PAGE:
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Kafka-ish: Kafka @Finborough

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In offering proof that Kafka is everything to everyone - writer-performer Jack Klaff plays various roles, including the man himself in what is a part tour, part immersion and part legend of Franz Kafka. He is a writer who achieved fame after his life was cut short due to succumbing to tuberculosis at the age of forty. He is probably better known for his reputation and the Kafkaesque style attributed to his writing than his life. But after this piece, you’re left curious to learn more about the man and his works. And that has to be the best theatrical tribute you could give a writer, even for a writer who stipulated that his works be destroyed upon his death. It’s currently playing at the Finborough Theatre . Franz Kafka was born in Prague in 1883. In 1901, he was admitted to a university and began studying law. While studying, he met Max Brod, who would become his best friend and eventual literary executor. Brod would posthumously publish many of his works and writings. Kafka’s life co

Fitting in: The Canary and the Crow @Arcolatheatre

What do you do when you're the only working-class black kid who has a scholarship to a prestigious grammar school? Written and performed by David Ward, The Canary and The Crow is a funny and lively story about what it's like growing up black in Britain. And how trying to fit in leads to all sorts of unexpected life lessons. It's currently playing at the Arcola Theatre.

It's a bit like joining a party coming to see it. There's a party atmosphere happening on stage thanks to the music by Prez 96 (Nigel Taylor). As the show gets going, he becomes Ward's neighbourhood friend. They're joined by musicians Rachel Barnes and Laurie Jamieson on cellos, keyboards and vocals to tell a story about identity and belonging in modern Britain. It may be called gig theatre here, but it's also a compelling and funny piece of storytelling.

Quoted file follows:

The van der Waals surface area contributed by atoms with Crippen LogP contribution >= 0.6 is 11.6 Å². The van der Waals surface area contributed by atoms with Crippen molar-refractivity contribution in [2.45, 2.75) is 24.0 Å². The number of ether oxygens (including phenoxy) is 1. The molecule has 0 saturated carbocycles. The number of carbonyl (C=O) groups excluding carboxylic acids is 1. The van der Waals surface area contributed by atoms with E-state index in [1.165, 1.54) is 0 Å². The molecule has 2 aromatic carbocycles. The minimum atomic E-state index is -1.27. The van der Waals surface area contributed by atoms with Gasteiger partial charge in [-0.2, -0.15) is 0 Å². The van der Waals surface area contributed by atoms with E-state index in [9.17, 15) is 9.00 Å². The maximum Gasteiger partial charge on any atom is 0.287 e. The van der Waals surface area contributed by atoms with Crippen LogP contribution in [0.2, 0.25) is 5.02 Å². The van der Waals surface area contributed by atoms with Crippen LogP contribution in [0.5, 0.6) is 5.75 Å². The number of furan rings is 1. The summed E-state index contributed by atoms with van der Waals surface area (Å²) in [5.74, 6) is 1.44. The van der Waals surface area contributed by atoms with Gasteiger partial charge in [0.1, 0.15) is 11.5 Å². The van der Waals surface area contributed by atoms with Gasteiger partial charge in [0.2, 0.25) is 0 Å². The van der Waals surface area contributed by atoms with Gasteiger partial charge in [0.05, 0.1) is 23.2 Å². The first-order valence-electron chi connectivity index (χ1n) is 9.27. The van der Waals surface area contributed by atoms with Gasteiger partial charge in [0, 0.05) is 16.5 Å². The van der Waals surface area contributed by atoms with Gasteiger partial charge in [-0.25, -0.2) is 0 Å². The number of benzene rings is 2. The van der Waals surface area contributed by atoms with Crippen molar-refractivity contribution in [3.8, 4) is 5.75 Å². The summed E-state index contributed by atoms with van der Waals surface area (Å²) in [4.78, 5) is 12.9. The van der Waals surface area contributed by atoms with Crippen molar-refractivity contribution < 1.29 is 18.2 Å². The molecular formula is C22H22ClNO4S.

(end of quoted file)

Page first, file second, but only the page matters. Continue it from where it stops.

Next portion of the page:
It's kept in focus by Ward. He's constantly reminding the audience of being that young kid so excited about finding a place in the world.  Even when others already have made up their minds about what exactly that place will be.

Observations about casual racism and bias delicately land throughout the piece and put you squarely in his shoes. They serve to remind you that you have to be carefully taught to understand your place in this tolerant and lovely country.

The piece has been around for a while but seems to have extra resonance at the moment. It opens describing how a bunch of white people at acting school complained about the black students having a special session with a famous black actor. It's as if it could have been written last week after the BBC platformed some white actor moaning about how he's a victim of racism. We've come a long way, but there's still a long way to go.

Directed by Paul Smith and produced by Middle Child Theatre, The Canary and The Crow is at The Arcola Theatre until 8 February. Look out for a tour to Birmingham, Hull and Bristol in May.

⭐️⭐️⭐️⭐️



Photos by The Other Richard



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